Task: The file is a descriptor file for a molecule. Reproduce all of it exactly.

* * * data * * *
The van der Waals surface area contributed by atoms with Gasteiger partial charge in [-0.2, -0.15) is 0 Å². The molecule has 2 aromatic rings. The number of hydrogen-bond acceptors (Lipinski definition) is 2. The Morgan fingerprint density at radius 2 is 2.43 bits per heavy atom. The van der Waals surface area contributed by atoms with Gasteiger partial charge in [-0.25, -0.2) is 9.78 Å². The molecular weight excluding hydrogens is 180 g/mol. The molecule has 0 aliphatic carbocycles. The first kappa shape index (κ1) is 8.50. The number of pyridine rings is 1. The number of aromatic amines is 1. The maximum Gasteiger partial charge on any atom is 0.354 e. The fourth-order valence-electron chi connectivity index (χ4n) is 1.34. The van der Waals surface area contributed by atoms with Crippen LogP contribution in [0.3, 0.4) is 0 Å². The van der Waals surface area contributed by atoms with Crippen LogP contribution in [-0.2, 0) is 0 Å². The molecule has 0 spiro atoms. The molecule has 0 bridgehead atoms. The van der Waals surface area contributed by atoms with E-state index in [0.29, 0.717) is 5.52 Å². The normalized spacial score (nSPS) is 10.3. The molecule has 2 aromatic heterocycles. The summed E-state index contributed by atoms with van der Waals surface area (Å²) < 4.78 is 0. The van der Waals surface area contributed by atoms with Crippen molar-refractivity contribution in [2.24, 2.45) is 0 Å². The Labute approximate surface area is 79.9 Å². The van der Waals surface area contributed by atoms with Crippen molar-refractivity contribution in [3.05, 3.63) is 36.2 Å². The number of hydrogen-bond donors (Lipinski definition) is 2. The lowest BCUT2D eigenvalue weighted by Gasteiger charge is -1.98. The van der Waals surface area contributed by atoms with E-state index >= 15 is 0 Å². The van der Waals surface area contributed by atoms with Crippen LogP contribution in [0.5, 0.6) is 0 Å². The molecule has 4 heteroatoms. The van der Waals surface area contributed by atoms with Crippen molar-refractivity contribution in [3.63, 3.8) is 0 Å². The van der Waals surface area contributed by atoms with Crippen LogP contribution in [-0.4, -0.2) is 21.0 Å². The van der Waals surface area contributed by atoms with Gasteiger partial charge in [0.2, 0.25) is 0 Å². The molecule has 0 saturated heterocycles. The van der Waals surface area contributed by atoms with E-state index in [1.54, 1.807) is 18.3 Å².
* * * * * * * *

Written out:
The van der Waals surface area contributed by atoms with Gasteiger partial charge in [-0.2, -0.15) is 0 Å². The molecule has 2 aromatic rings. The number of hydrogen-bond acceptors (Lipinski definition) is 2. The Morgan fingerprint density at radius 2 is 2.43 bits per heavy atom. The van der Waals surface area contributed by atoms with Gasteiger partial charge in [-0.25, -0.2) is 9.78 Å². The molecular weight excluding hydrogens is 180 g/mol. The molecule has 0 aliphatic carbocycles. The first kappa shape index (κ1) is 8.50. The number of pyridine rings is 1. The number of aromatic amines is 1. The maximum Gasteiger partial charge on any atom is 0.354 e. The fourth-order valence-electron chi connectivity index (χ4n) is 1.34. The van der Waals surface area contributed by atoms with Crippen LogP contribution in [0.3, 0.4) is 0 Å². The van der Waals surface area contributed by atoms with Crippen LogP contribution in [-0.2, 0) is 0 Å². The molecule has 0 spiro atoms. The molecule has 0 bridgehead atoms. The van der Waals surface area contributed by atoms with E-state index in [0.29, 0.717) is 5.52 Å². The normalized spacial score (nSPS) is 10.3. The molecule has 2 aromatic heterocycles. The summed E-state index contributed by atoms with van der Waals surface area (Å²) < 4.78 is 0. The van der Waals surface area contributed by atoms with Crippen molar-refractivity contribution in [2.24, 2.45) is 0 Å². The Labute approximate surface area is 79.9 Å². The van der Waals surface area contributed by atoms with Crippen molar-refractivity contribution in [3.05, 3.63) is 36.2 Å². The number of hydrogen-bond donors (Lipinski definition) is 2. The lowest BCUT2D eigenvalue weighted by Gasteiger charge is -1.98. The van der Waals surface area contributed by atoms with E-state index >= 15 is 0 Å². The van der Waals surface area contributed by atoms with Crippen LogP contribution in [0.5, 0.6) is 0 Å². The molecule has 4 heteroatoms. The van der Waals surface area contributed by atoms with Crippen molar-refractivity contribution in [3.63, 3.8) is 0 Å². The van der Waals surface area contributed by atoms with Crippen LogP contribution in [-0.4, -0.2) is 21.0 Å². The van der Waals surface area contributed by atoms with Gasteiger partial charge in [0.2, 0.25) is 0 Å². The molecule has 0 saturated heterocycles. The van der Waals surface area contributed by atoms with E-state index in [1.54, 1.807) is 18.3 Å².